If you are trying to reduce cholesterol but do not want to jump to medications, some lifestyle changes can help.
These seven lifestyle changes can reduce your cholesterol naturally. As always, consult your doctor about what is best to keep you healthy.
What is Cholesterol?
If a doctor recommends lowering your cholesterol, they want you to reduce your low-density lipoprotein (LDL). Your LDL cholesterol is one of the five major groups transporting fat around the body. Many call it “bad cholesterol” since too-high levels can clog your arteries, increasing your risk of heart disease.
Your high-density lipoprotein (HDL) cholesterol is your “good cholesterol,” which reduces your LDL levels by transporting the fat in your blood back to your liver for filtration.
To stay healthy, keep your LDL low by raising your HDL. Here are some ways to do that process naturally.
Make Healthy Snack Swaps
People say food is medicine, and while that isn’t always true, a diet filled with nutritious food can make a huge difference in your cholesterol levels.
Eating healthy foods can increase your good cholesterol and decrease your bad cholesterol. Some foods are better than others.
To lower your cholesterol, start changing your diet through your snacks. Here are some healthy foods that lower cholesterol fast.
- Vegetable Oils
- Fatty Fish
- Citrus Fruits
By snacking smart, you can learn what flavors and recipes appeal most to you and start incorporating the foods into your meals.
Discover An Active Hobby
Exercise is a vital part of staying healthy and research shows that increasing your activity level increases your HDL cholesterol, decreasing your LDL cholesterol.
If you do not enjoy the exercise you get, you are less likely to stick with it, quickly undoing many of the benefits you gain from doing it. Instead of sticking to push-ups and sit-ups, try enjoyable activities that keep you moving.
Active hobbies include swimming, bike riding, hiking, skiing and dancing. Any activity that gets you on your feet and living a more active lifestyle is a great opti
Keep An Eye on Your Weight
No one can tell you a specific number your weight should stay, but being in the overweight or obese range for your body mass index increases your risk of high LDL cholesterol and triglycerides.
Research shows that being just 10 pounds overweight causes your body to produce more cholesterol.
An important note is that you need not be overweight to experience bad cholesterol. Slim people can get sky-high cholesterol based on genetics and how they care for their bodies.
Losing weight is easy for some but extremely difficult for others, with many contributing factors. If you struggle to take off extra pounds, you are not alone. Consult a physician, dietician or personal trainer to help you.
An often-overlook cause of high LDL cholesterol is mental distress. Chronic stress can also lower HDL cholesterol, hitting you with a double-whammy.
A common cause of stress for adults is the fear of failure. You might agonize about something you regret or events you will encounter. Worrying about the past or future while trying to focus on the present can overwhelm you.
Mindfulness is a method of grounding that helps you clear your mind, improving your mood and quieting the constant stream of consciousness. Meditation, deep breathing and grounding exercises can help you stay mindful and lower your bad cholesterol.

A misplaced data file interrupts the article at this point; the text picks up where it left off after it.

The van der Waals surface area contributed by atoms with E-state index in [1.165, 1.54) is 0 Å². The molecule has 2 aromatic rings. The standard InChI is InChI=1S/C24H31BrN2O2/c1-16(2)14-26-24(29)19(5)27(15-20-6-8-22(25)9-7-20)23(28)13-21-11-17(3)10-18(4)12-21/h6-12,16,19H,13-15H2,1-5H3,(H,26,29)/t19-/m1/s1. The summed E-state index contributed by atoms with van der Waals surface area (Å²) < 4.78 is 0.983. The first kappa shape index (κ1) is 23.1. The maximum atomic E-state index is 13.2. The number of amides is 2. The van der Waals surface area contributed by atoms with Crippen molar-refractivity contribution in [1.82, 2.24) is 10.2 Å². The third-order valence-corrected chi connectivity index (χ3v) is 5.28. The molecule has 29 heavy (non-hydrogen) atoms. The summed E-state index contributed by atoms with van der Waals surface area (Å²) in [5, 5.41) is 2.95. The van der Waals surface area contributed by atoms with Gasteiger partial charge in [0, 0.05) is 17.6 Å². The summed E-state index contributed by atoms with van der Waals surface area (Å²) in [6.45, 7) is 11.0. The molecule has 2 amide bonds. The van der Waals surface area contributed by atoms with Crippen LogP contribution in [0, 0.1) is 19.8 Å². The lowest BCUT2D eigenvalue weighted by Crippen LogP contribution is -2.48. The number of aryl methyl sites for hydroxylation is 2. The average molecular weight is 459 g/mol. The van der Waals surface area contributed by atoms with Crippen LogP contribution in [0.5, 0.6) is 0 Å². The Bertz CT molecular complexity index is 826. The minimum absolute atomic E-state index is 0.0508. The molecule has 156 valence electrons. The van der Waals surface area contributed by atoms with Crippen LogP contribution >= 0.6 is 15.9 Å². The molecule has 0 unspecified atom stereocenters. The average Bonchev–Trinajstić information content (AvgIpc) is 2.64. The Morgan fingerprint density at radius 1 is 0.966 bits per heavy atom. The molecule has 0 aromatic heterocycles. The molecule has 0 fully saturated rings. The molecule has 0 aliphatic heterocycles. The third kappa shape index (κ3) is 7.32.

Start a Plan to Quit Smoking
If you are a smoker, this is your sign to quit. Smoking lowers your good cholesterol and raises your bad cholesterol – especially for women. These effects are just some deadly risk factors that occur by picking up a cigarette.
It doesn’t just affect you. Second-hand smoke can impact the cholesterol levels of those around you.
All that said, smoking is an addiction and quitting is harder than many non-smokers believe. Working with your doctor or an addiction specialist can help you fight off the condition.
Reduce Your Alcohol Intake
There are many reasons to moderate your alcohol use, and your cholesterol is one of them.
Consuming large amounts of alcohol can raise your LDL cholesterol. It also boosts triglycerides that combine with bad cholesterol to clog your arteries and increase your risk of heart attacks and strokes.
Women should stick to one drink daily, and men should limit their intake to two beverages to indulge and stay healthy.
Visit Your Doctor
Research shows that while adults are likely to keep up with their children’s wellness exams, they are less likely to go for their yearly physicals. Most insurance companies cover an annual wellness exam for each family member. However, some adults who feel healthy think the exam is a waste of time.
Men are the worst culprits of this phenomenon, with around ⅓ of American men rejecting the exams. Young adults often feel invincible, and parents or caretakers might put their needs aside until they fall ill.
When you attend your annual exam, you can evaluate your risk factors for many conditions, including high cholesterol. Based on your history and habits, you can set goals with your primary care physician to get healthier each year.
Lowering Your Cholesterol With Lifestyle Changes
What you do every day can have a powerful impact on your health. By making these changes, you can lower your cholesterol, reduce your risk of disease and live a healthier, happier life.
Beth is the Managing Editor and content manager at Body+Mind. She shares knowledge on a variety of topics related to nutrition, healthy living, and anything food-related. In her spare time, Beth enjoys trying out new fitness trends and recipes.